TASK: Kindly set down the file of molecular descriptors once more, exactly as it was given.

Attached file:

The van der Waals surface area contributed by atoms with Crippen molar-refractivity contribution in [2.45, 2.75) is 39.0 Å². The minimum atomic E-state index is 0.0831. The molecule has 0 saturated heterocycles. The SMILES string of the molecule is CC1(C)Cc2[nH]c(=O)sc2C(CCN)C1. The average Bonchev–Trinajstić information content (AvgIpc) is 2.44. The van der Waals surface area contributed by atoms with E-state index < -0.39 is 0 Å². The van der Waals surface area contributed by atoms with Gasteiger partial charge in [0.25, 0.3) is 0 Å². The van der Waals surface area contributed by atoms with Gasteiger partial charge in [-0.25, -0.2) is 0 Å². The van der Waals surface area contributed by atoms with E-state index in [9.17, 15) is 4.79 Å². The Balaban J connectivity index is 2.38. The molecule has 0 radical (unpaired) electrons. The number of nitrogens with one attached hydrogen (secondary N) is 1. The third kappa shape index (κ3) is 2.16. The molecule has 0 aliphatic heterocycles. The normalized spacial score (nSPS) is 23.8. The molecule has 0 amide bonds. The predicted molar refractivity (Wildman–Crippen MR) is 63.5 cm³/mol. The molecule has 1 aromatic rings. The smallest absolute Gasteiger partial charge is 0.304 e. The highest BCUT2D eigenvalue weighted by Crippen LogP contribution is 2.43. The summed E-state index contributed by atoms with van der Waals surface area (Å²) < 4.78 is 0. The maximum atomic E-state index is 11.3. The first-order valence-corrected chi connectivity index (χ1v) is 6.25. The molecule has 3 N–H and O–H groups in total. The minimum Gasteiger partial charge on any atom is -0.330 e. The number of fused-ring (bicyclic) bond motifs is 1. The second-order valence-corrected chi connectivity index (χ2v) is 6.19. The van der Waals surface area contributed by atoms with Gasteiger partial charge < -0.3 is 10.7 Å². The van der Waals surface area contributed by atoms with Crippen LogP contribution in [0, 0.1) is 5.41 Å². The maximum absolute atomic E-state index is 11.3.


The van der Waals surface area contributed by atoms with Crippen molar-refractivity contribution in [2.45, 2.75) is 39.0 Å². The minimum atomic E-state index is 0.0831. The molecule has 0 saturated heterocycles. The SMILES string of the molecule is CC1(C)Cc2[nH]c(=O)sc2C(CCN)C1. The average Bonchev–Trinajstić information content (AvgIpc) is 2.44. The van der Waals surface area contributed by atoms with E-state index < -0.39 is 0 Å². The van der Waals surface area contributed by atoms with Gasteiger partial charge in [0.25, 0.3) is 0 Å². The van der Waals surface area contributed by atoms with Gasteiger partial charge in [-0.25, -0.2) is 0 Å². The van der Waals surface area contributed by atoms with E-state index in [9.17, 15) is 4.79 Å². The Balaban J connectivity index is 2.38. The molecule has 0 radical (unpaired) electrons. The number of nitrogens with one attached hydrogen (secondary N) is 1. The third kappa shape index (κ3) is 2.16. The molecule has 0 aliphatic heterocycles. The normalized spacial score (nSPS) is 23.8. The molecule has 0 amide bonds. The predicted molar refractivity (Wildman–Crippen MR) is 63.5 cm³/mol. The molecule has 1 aromatic rings. The smallest absolute Gasteiger partial charge is 0.304 e. The highest BCUT2D eigenvalue weighted by Crippen LogP contribution is 2.43. The summed E-state index contributed by atoms with van der Waals surface area (Å²) < 4.78 is 0. The maximum atomic E-state index is 11.3. The first-order valence-corrected chi connectivity index (χ1v) is 6.25. The molecule has 3 N–H and O–H groups in total. The minimum Gasteiger partial charge on any atom is -0.330 e. The number of fused-ring (bicyclic) bond motifs is 1. The second-order valence-corrected chi connectivity index (χ2v) is 6.19. The van der Waals surface area contributed by atoms with Gasteiger partial charge < -0.3 is 10.7 Å². The van der Waals surface area contributed by atoms with Crippen LogP contribution in [0, 0.1) is 5.41 Å². The maximum absolute atomic E-state index is 11.3.